Drew Barrymore Show returns amidst strike sparking controversy

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In a surprising turn of events, The Drew Barrymore Show is set to make its return to television screens for its fourth season despite the ongoing strikes by both the Writers Guild of America (WGA) and SAG-AFTRA.

The decision has raised eyebrows and drawn criticism, with union members preparing to picket outside the show’s studios in New York City on Monday and Tuesday.

The show had been on hiatus since the strike commenced on May 2nd. However, it has now chosen to resume production without its writers, a move that hasn’t gone unnoticed by the Writers Guild. A spokesperson for the WGA stated, “It has stayed off the air since the strike began on May 2nd but has now (unfortunately) decided to return without its writers. The Guild has, and will continue to, picket any struck show that continues production for the duration of the strike.”

Barrymore herself addressed the controversy in a lengthy Instagram post. She began by recounting her decision to forego hosting the MTV Film and TV Awards in May as a show of solidarity with the striking writers. Barrymore emphasized that her show’s third season had wrapped prior to the strike, allowing it to avoid shutdown. However, she is making a conscious choice to return to work now, despite the ongoing strikes, because she believes her show is “bigger than just me.”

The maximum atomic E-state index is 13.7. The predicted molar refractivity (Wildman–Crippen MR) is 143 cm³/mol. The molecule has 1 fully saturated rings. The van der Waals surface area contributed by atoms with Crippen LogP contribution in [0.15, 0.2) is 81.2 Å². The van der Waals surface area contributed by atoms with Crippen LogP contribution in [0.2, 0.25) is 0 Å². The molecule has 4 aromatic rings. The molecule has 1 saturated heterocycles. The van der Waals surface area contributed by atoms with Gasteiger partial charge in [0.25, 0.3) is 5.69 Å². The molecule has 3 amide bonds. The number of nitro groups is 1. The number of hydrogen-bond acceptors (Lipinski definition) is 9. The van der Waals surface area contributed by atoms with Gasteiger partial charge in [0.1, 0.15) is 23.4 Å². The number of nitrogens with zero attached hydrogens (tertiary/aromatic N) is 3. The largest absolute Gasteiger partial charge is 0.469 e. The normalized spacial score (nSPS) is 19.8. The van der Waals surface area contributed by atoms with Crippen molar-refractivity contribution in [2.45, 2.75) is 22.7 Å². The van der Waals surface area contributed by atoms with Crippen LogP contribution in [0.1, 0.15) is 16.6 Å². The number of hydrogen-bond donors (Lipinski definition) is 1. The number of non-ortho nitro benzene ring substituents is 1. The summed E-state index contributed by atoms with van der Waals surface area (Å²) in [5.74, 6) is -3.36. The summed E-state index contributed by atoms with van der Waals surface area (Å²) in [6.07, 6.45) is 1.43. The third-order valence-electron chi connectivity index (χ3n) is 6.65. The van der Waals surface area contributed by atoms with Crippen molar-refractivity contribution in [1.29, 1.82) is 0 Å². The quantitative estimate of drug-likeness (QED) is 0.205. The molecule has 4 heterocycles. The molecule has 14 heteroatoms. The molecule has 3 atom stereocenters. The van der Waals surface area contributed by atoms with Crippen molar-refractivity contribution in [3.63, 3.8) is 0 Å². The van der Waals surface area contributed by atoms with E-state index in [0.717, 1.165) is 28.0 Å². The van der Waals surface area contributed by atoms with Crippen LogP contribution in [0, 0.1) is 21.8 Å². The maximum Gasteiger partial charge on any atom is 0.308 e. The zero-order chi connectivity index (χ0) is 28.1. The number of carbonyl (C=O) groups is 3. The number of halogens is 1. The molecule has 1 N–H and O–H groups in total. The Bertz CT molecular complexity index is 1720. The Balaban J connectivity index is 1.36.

“I own this choice,” Barrymore declared. She clarified that the show would not discuss or promote any struck film or television material, in accordance with strike rules.


Barrymore’s decision comes from her desire to provide work for writers and entertainment for viewers during these challenging times. She expressed her intention to utilize her show to bring people together and help them make sense of the human experience.

Per the rules of the WGA strike, most daytime talk shows are allowed to continue airing since they typically do not employ union-affiliated writers. However, there are exceptions, including The Drew Barrymore Show and The Talk, both of which had gone dark at the start of the strike.

While The Drew Barrymore Show returns, actors who appear as guests will have to adhere to SAG-AFTRA strike rules, which include refraining from discussing or promoting any struck work.

The upcoming season of the show is expected to introduce celebrity hairstylist Chris Appleton as a new addition to the team of lifestyle experts. It will also feature a new segment called “Take Care Everywhere” with Dr. Suzanne Gilberg-Lenz, founder of The Menopause Bootcamp, and revive popular segments from previous seasons, including “Drew-Gooders,” “Design by Drew,” and “Cookbook Club.”

CBS Media Ventures, the distributor of the show, expressed excitement about its return and commended its resilience during the pandemic. The network touted “The Drew Barrymore Show” as the fastest-growing show in daytime television. However, the decision to resume production without the writers has sparked significant controversy within the entertainment industry amidst the ongoing strikes.

For Reel 360 News’ full strike coverage, click here.

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